At four, my taxi arrives, and Akhtar drives me to the railway station. I'd considered driving to Bristol, but the pressure of work meant that it would be time wasted when I could be working whilst travelling, and a first-class ticket would buy me valuable time to get this latest book back on track if I worked on the way down there.
As soon as the train pulls out of the station, I have my laptop open and ready, but I just can't get into it. Every time I try to write something, my mind wanders to the paper lad who upset my early morning routine. Emotionally, the smile he gave me has knocked me for six, and I'm not sure whether to laugh, or curse. So, I switch off the laptop, and settle back in my seat to do some serious self-introspection.
What's my problem? I enjoy sex with guys, and when I was at university, I had a number of sexual liaisons with my fellow students. There was never anything serious about them... just sexual gratification. And now, a sixteen-year-old that I know I fancy has entered the scene, but, for some reason, he's different from all the others. Why? Is it because he's so young looking? Well, he's old enough. The law of the land says that at sixteen, he is. But he doesn't look sixteen. If Debs hadn't told me his age, I would have guessed him to be no older than fourteen. Fundamentally, I'm a pretty moral person, so perhaps that's my problem? But there's also something else... I'm getting emotionally involved, and that's a new one on me. How emotionally involved am I? Well, the fact that I can't get him out of my head is proof that he's more than a potential, casual, sexual encounter. Why did he give me that special smile? And it was a special smile. I just know it was. But I'm even more puzzled, because the kid doesn't even know me. We've never met before, although I've probably seen him a few times when he's been delivering the paper. This is strange, and I need to get to the bottom of it. In fact, right now, I'm not too happy, because I want to be back at home near my paper boy. I want to see him again, and I definitely want to be in bed with him and his beautiful smile. I can see his face now: the flashing white teeth set in an open, sultry sort of mouth, his pert nose under wonderful, wide, blue eyes, and a nicely shaped head topped with spiked blonde hair. He's gorgeous.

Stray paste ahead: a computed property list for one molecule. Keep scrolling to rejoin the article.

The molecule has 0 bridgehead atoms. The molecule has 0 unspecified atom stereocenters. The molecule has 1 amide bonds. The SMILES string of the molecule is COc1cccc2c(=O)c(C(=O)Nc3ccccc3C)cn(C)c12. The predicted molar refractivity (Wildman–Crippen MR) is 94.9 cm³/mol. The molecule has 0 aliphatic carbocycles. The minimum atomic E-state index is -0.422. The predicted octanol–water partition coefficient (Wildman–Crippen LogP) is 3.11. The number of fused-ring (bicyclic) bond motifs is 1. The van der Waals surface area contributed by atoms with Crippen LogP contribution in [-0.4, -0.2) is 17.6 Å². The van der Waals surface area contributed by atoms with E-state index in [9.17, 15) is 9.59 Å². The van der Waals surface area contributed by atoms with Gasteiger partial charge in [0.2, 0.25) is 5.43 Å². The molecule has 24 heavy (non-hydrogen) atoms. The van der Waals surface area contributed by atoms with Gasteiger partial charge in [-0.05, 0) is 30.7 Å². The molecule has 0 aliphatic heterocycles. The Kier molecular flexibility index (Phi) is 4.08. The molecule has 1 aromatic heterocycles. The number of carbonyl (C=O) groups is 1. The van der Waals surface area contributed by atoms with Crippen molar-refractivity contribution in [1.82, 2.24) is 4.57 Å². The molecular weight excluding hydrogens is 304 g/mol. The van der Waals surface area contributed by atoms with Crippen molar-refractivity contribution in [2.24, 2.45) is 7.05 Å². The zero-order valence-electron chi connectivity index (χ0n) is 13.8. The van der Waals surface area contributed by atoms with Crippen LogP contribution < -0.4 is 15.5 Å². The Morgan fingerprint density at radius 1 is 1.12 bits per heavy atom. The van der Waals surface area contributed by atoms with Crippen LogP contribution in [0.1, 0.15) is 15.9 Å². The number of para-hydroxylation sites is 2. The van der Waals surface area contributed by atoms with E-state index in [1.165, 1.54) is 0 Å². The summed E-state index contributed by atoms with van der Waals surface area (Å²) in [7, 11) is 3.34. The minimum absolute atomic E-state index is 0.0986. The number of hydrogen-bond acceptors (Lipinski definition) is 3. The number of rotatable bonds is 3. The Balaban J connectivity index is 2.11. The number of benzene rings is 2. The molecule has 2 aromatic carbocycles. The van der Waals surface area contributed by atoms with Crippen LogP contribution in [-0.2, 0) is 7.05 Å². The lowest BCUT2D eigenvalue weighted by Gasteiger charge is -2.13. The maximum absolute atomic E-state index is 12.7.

Wednesday. 15th July.
I'm tired when Akhtar drops me off at seven in the evening, but I'm elated to be home, because I know my paper boy is now, probably, no more than a short walk from where I am. I even consider getting the car out and going for a run around the Social-Housing estate where he lives just to see if I can catch a glance of him. Then I have a better idea. Debs said he stopped at her house sometimes. I wonder if he's there now? I'll ring Debbie and see if he is. I can think of an excuse for ringing without making it obvious that I need to know about Jimmy, so I pick up the phone and ring her. Her daughter, Pauline, answers. "Hi, Pauline. Is your mum there?"
"Hi, Rob" she giggles. "I'll get her for you."
Debs comes to the phone. "Hello Rob. You're back then?"
"Yes. Can you do me a favour? I need some A4 inkjet paper. Any chance you can pick me some up on your way here tomorrow?"
"How much do you need? I think Sam's got some in his room. Shall I ask him?"
"I need about a dozen sheets to get by. I've got a couple of letters to write, and then, if you don't mind, you can post them for me on your way home tomorrow."